a plugable circuit board including conditioning circuitry receiving said voltage and current signals and a memory containing calibration data for the conditioning circuitry such that the plugable circuit board can be interchanged along with its corresponding calibration data without loss of power meter accuracy due to loss of calibration, said conditioning circuitry connected to said receiving circuitry.
11. A power meter for determining power parameters for power lines having periodic 3-phase voltage and current signals distributed to a plurality of power equipment, the power lines having connected thereto at least one transducer generating analog signals representing the voltage and current signals, the power meter comprising:
receiving circuitry operatively connected to receive the analog signals from the at least one transducer and generate an output signal therefrom;
an analog to digital converter operatively connected to receive the output signal from the receiving circuitry and convert the voltage and current signals to digital data representing the analog signals;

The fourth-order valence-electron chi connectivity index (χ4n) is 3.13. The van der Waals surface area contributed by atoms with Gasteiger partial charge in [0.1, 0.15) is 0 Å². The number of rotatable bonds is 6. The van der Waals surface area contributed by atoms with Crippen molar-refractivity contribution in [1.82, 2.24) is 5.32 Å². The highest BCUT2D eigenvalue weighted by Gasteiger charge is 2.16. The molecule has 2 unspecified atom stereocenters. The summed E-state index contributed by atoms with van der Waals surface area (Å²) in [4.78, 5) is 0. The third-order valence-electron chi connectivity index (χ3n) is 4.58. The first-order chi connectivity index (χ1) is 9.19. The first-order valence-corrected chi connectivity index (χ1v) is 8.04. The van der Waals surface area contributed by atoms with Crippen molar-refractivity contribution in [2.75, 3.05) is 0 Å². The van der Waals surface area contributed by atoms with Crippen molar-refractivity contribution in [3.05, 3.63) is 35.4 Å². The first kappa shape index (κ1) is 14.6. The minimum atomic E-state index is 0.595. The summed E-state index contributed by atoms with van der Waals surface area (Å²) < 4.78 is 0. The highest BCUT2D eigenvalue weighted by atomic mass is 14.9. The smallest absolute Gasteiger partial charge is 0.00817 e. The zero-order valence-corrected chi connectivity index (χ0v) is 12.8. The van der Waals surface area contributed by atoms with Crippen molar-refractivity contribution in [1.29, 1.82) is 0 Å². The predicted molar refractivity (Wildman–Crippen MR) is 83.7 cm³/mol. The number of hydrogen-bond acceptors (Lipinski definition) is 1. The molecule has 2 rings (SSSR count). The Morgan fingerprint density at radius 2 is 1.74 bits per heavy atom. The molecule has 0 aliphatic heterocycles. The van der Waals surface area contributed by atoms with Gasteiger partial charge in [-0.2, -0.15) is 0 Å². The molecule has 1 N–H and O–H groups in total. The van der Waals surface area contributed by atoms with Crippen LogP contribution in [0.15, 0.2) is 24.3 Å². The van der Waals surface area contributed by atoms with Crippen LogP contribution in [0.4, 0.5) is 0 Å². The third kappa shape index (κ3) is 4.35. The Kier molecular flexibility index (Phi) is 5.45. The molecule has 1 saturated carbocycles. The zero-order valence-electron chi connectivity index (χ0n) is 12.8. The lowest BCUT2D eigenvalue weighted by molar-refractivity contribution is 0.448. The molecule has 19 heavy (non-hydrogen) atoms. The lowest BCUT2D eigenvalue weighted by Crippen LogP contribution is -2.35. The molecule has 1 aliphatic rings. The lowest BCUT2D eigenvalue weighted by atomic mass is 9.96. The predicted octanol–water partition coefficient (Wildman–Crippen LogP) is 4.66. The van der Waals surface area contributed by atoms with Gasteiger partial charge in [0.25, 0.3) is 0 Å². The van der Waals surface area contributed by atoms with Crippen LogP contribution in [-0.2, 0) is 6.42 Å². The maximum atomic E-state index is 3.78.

a processor operatively connected to receive the digital data and including logic for continuously adjusting a sampling rate of the analog to digital converter to be near synchronous with the voltage and current signals; and
a plugable circuit board including conditioning circuitry receiving said voltage and current signals and a memory containing configuration data for the conditioning circuitry such that the processor can detect the circuit configuration of the conditioning circuitry and adapt a correct mode of operation for the conditioning circuitry, said conditioning circuitry connected to said receiving circuitry.
12. A power meter for determining power parameters for power lines havingperiodic 3-phase voltage and current signals distributed to a plurality of power equipment, the power lines having connected thereto at least one transducer generating analog signals representing the voltage and current signals, the power meter comprising:
an analog to digital converter operatively connected to receive the output signal from the receiving circuitry, sample the output signal at a sampling rate, and convert the voltage and current signals to digital data representing the analog signals;
a processor operatively connected to receive the digital data,